Kate Waddon Copywriting

We all need words. Let me help you find the right ones.

What is this “Black Friday” thing anyway?

A few days ago, I started to receive some rather apocalyptic-sounding emails. Usually friendly types like Amazon and Argos were warning me that “Black Friday” was approaching. How menacing. Or maybe it’s something more benign, like dress-down-Friday for Goths?

“Black Friday” was until (surprisingly very) recently an American Thing. Full of turkey and goodwill following Thanksgiving, the US population make the most of their second day off, and flock en masse to the mall. The shops respond by offering seemingly incredible discounts. But by now, we all know this.

What naturally interested me (apart from any reduced Lego or Frozen dresses) is the term. “Black Friday” – doesn’t sound very jolly or make me think of merry shopping sprees. Wikipedia offers a few different origins. The day after Thanksgiving marked the start of the festive shopping season – we’re all familiar with the concept of “One festival is over, let’s start pushing the next one!” One explanation of the term is that it was coined by the Philadelphia police in 1969 – a description of the chaos caused by an entire city all trying to shop at once.  The term spread across the States and more recently, worldwide.

In the 1980s (when else?) the term was given a more positive commercial derivation – the day when retailers go “into the black”, i.e., make a profit. Can’t argue with that.

But a new derivation caused controversy yesterday when basketball player J R Smith stated “’Black Friday’ stemmed from slavery. It was the day after Thanksgiving when slave traders would sell slaves for a discount to assist plantation owners with chores for the upcoming winter (cutting and stacking fire wood, winter-proofing).” He was met with howls of derision and indignation for historical inaccuracy. He removed the post.

I’m now off to prune the many emails I’ve received offering “Black Friday Deals”. The term that originally referred to the congestion caused by vast volumes of consumers hitting the shops is now clogging up my inbox, not the streets. As Christmas shopping becomes an increasingly remote activity, “Black Friday” will become an even more esoteric – and completely inappropriate – phrase.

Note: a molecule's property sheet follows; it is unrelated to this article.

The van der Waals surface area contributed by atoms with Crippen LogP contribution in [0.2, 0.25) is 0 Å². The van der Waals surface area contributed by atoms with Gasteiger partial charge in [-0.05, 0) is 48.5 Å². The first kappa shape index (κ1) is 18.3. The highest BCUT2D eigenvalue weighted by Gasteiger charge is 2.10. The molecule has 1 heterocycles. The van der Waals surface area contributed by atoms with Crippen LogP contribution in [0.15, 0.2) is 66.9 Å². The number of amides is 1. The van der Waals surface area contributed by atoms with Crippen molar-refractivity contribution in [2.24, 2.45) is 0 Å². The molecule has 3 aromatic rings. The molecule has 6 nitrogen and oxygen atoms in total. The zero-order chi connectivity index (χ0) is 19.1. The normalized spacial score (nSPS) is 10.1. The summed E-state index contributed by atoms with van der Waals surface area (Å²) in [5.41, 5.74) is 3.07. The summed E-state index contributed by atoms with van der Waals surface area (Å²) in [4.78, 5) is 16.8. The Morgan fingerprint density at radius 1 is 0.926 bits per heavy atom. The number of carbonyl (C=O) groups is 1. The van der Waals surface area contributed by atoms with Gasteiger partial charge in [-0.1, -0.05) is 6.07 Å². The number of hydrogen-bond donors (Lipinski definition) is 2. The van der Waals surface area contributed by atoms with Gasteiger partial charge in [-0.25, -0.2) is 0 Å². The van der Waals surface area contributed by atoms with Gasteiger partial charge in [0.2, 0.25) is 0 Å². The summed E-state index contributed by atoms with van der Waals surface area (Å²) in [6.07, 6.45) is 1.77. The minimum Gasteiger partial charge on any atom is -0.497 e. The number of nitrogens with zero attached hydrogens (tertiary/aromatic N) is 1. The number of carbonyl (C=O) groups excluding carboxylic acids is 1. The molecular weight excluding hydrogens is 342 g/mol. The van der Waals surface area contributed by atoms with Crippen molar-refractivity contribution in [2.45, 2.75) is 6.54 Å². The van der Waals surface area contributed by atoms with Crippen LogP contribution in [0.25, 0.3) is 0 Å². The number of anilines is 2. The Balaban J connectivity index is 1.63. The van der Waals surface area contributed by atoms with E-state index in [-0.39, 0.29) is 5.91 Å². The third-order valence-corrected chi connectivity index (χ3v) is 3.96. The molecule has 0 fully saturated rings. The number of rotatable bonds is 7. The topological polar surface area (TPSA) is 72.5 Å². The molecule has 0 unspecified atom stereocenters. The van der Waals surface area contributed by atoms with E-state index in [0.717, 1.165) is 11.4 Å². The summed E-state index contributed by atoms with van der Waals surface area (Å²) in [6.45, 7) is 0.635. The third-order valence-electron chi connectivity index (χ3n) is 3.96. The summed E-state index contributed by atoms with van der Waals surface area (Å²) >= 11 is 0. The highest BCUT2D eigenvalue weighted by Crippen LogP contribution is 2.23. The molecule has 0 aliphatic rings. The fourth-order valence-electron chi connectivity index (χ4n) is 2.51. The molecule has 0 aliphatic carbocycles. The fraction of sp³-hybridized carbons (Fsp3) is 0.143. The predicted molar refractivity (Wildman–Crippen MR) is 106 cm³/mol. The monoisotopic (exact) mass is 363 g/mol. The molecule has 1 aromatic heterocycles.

The distracted copywriter

It has been a week of distractions. Distraction is part of life for the freelancer. It can be one of the pleasures of working from home – but also one of the pitfalls. If I said I was never distracted while writing, I’d be lying, and everyone would know that I’m lying.

But – I have a job to do, deadlines to meet and clients to work for, so faffing about is not an option. I am lucky to have a job I enjoy, so I am genuinely motivated, but sometimes I need a few simple tricks to help me avoid distractions. They won’t work for every writer, but they do for me. Here’s how I get from A to B without visiting the rest of the alphabet on the way.

I switch off WiFi

Otherwise, that evil time-sink, Facebook, will take over. Few people have the iron will and capability to ignore the wonders of the internet. Do what you need to do, then switch it off.

I get my ducks in a row

I gather everything I need together at the start of my working session, so I’m not sending myself off on unnecessary errands every few minutes. Charged laptop, mobile, scrap paper and pen, bucket of coffee, diary… All here ready for me. (I may have written this post simply so I can use this phrase…)

I have breaks

It’s the “little of what you fancy” theory. If I have one biscuit, I will stick to one biscuit. If I deny myself biscuits, I will fantasise about them until my craving reaches a critical level. I will hunt them out and eat every man jack of them. It’s the same with time out from work. Ten minutes of sanctioned cat-wrangling, Amazon shopping, pootling in the garden – clears the head marvellously for the next procrastination-free work session.